10″ Draft beer Randall

Now you can purchase your own Dogfish Head-style Randall for your homebrew setup to pump even more hop flavor and aroma into your beers, or add whatever else you want for additional flavor. It’s designed to be set up like an in-line filter from a corny keg to the tap.

  • Infuse intense hop flavor into any beer right before it’s served
  • Works on commercial kegs and home brewed beer
  • Fill the 10″ housing with your choice of hops, fruit, berries, peppers
  • Stainless steel custom machined filter tube with silicone gaskets

FermWrap Heater

Once you understand the basics of homebrewing and fermentation, you’re going to want to be able to control the temperature of your beer to get the desired flavor characteristics, and the Ferm Wrap helps you do that. Whether you’re fermenting in a cold basement or garage or you’re trying to keep the fermentation upwards of seventy degrees for a Belgian-style, this easy-to-use carboy wrap can increase your temperature by 5-20 degrees.


Blichmann HopRocket

Take your homebrewed IPAs and other hoppy beer to the next level like the pros do. The HopRocket™ can function as a Randall like the one featured above, but is better used as a hopback for brewing. Most commercial breweries–especially ones that excel in hoppy beer–have a hopback that works by pumping the hot wort straight from the boil kettle into a smaller vessel filled with whole leaf hops before it goes into the fermenter. This last minute contact time with hot–but not boiling–water scrubs off extra subtle hop flavors and adds huge aromas that really make great hoppy beers stand out. The Blichmann HopRocket works as a mini hopback for homebrewers. With stainless steel construction and silicone seals, you can push the wort through the HopRocket at up to 40 PSI’s.  An inlet at the bottom allows air to automatically purge to reduce hot-side aeration, and a fine filter keeps your finished wort clear while a coarse filter and cone bottom at the inlet prevents wort channeling and backup for better hop utilization. Note: Not for use with pellet hops, only whole leaf hops.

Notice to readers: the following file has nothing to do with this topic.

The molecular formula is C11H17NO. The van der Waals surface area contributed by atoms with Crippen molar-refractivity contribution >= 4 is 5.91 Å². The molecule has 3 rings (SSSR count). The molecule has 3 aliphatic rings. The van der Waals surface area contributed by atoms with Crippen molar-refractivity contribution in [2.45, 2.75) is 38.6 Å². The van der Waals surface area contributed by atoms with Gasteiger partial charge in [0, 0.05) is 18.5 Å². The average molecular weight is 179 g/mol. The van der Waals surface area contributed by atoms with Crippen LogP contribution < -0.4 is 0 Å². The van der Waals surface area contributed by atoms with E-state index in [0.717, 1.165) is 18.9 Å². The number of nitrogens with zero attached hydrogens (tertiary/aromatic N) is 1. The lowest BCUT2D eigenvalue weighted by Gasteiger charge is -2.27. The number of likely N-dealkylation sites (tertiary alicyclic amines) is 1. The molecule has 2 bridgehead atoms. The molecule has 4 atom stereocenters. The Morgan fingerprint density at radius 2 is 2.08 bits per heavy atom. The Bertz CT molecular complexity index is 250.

Must Read: American Sour Beers

This new book from Brewers Publications may be the most comprehensive resource for brewing sour beers ever put together. While there are other must reads like “Wild Brews,” this book also includes some of the more modern methods of making these types of beers both traditional and updated American versions and techniques. This book details the wide array of processes and ingredients in American sour beer production, with actionable advice for each stage of the process. Inspiration, education, and practical applications for brewers of all levels are provided by some of the country’s best known sour beer brewers.


The BeerBox: A Draft Beer Alternative to Kegging

If you’re homebrewing and bottling all of your beers and want to move up to kegging but perhaps don’t want to spend the money, or you don’t have the space to store those corny kegs and C02 tanks, then there is a new alternative in The Beer Box. Made for most homebrewers it keeps 5 gallons of your beer in a food grade plastic tank that fits onto a shelf in most refrigerators. You can serve it straight from inside the refrigerator from the tap and use tiny gas cartridges for pressure, so you don’t need a line going to a heavy gas tank or your own dedicated beer refrigerator anymore.

Founder of The New School and most frequent contributor Ezra Johnson-Greenough has worked in the craft beer industry for almost 10 years, doing everything from illustrating beer labels to bartending at renowned beer bars and breweries like Belmont Station, Apex, Laurelwood and Upright Brewing. He has also had a hand in creating events like the Portland Fruit Beer Festival, Portland Beer Week, and the Brewing up Cocktails series. He is available for freelance consultation in marketing, events, graphic design and branding. Contact: